SNP sets out vision of seat at top table of world leaders

THE first document outlining how an independent Scotland would conduct its foreign affairs has been unveiled by the SNP.

At a ceremony in Brussels, Scottish external affairs minister Mike Russell said Scots could have a "dual citizenship" arrangement with the rest of the UK.

In the document – entitled Europe and Foreign Affairs – Mr Russell also claims that an independent Scotland could share embassies and other facilities with the UK.

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The report says Scotland would have a stronger place in the European Union with its own commissioner and more MEPs, ignoring concerns that Scotland would have to renegotiate entry into the EU.

It also argues that an independent Scotland could improve its relations with the rest of the UK while pursuing separate foreign policy goals and alliances.

But there was an admission that it would increase bureaucracy with a separate Foreign Office in Scotland and Scottish officials in Brussels.

Mr Russell argued that, as part of a small nation, Scots would be more likely to secure leading international roles, including secretary-General of the United Nations.

The blueprint proposes that people in Scotland should be allowed to have dual nationality if they wish. It suggests that there would be an open door for asylum seekers and a green card worker scheme for non-EU citizens. It also claims that an independent Scotland would be more generous than the UK in providing international aid and support.

The document comes just a week after the SNP unveiled its proposals to hold a independence referendum next year, with plans to lay down the legislation for it on St Andrew's Day. Opposition parties have already pledged to block a vote.

The report is the second in a series of papers produced for the SNP's National Conversation following criticism that the process had no rigorous analysis or studies, unlike the rival Calman Commission review of devolution.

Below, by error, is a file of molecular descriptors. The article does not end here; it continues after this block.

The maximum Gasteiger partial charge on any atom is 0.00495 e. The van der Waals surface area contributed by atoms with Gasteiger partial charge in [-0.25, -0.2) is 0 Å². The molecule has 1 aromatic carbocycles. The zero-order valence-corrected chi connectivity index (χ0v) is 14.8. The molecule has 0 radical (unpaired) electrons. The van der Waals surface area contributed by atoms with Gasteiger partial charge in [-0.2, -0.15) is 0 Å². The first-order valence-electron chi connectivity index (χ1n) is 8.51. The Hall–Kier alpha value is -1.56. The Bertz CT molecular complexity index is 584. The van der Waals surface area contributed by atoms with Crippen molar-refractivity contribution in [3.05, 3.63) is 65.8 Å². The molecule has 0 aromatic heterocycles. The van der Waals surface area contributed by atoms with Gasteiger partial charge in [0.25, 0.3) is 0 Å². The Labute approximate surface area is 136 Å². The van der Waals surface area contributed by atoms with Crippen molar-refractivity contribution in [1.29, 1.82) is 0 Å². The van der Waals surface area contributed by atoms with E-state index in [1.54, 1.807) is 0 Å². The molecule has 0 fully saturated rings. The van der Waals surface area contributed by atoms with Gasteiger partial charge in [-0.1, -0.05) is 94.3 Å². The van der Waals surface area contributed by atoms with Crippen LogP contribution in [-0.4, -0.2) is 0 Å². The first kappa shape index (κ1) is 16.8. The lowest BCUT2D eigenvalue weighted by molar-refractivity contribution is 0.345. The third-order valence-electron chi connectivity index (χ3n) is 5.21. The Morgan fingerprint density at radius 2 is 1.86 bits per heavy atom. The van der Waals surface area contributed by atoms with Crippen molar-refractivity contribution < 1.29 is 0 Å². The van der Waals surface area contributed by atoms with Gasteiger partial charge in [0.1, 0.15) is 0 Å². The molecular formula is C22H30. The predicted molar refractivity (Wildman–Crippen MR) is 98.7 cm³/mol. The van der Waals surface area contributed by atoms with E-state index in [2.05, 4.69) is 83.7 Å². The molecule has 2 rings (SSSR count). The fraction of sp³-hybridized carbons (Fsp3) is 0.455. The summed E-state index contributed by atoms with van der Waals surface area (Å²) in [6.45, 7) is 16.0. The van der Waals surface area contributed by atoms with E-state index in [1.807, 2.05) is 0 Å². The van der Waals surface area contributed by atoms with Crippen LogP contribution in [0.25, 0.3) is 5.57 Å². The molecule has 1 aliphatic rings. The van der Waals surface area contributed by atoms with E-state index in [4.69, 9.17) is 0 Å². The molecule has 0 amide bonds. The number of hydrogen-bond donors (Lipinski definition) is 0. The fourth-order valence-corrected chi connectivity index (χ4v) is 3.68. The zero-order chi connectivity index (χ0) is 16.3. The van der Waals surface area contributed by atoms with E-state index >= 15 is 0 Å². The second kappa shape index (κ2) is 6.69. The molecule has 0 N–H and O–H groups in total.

But like the first paper, on an oil fund, the foreign affairs paper was heavily criticised for being "contradictory", "full of holes", "vague" and an exercise in grandstanding.

Opponents said it was "a colossal waste of money" in preparation for a referendum that would be blocked.

Critics pointed to omissions, including defence being dealt with in just one line, and nothing on currency arrangements – both key areas for foreign policy development.

There was no mention of the fact that a foreign government, the British government, would own Scotland's two biggest banks.

Critics also argued that the Irish government, which was referred to extensively in the paper, last year spent 900 million on its foreign affairs department. This would be well beyond the 568m Scotland spends in its share of the UK's Foreign Office.

The Nationalists said Ireland's foreign affairs bill was actually closer to 216m in 2007 and said the experience of smaller nations showed that Scotland could have a "better focused" foreign policy, less interested in "power and status".

Unveiling the document, Mr Russell said: "I believe we are at a key moment in Scotland's story. This paper sets out options for the people of Scotland if they choose to seek further responsibilities for their parliament and government. It is time that Scotland had a stronger voice in Europe, and indeed beyond, to represent our interests, needs and priorities."

But Labour MP Anne McGuire claimed there was a "glaring contradiction" in the paper. "It reads like somebody has written it for a school project, not like a serious government document," she said. "They cannot assert that Scotland needs something different, but in the same breath decide to piggy-back on our existing experience and structures."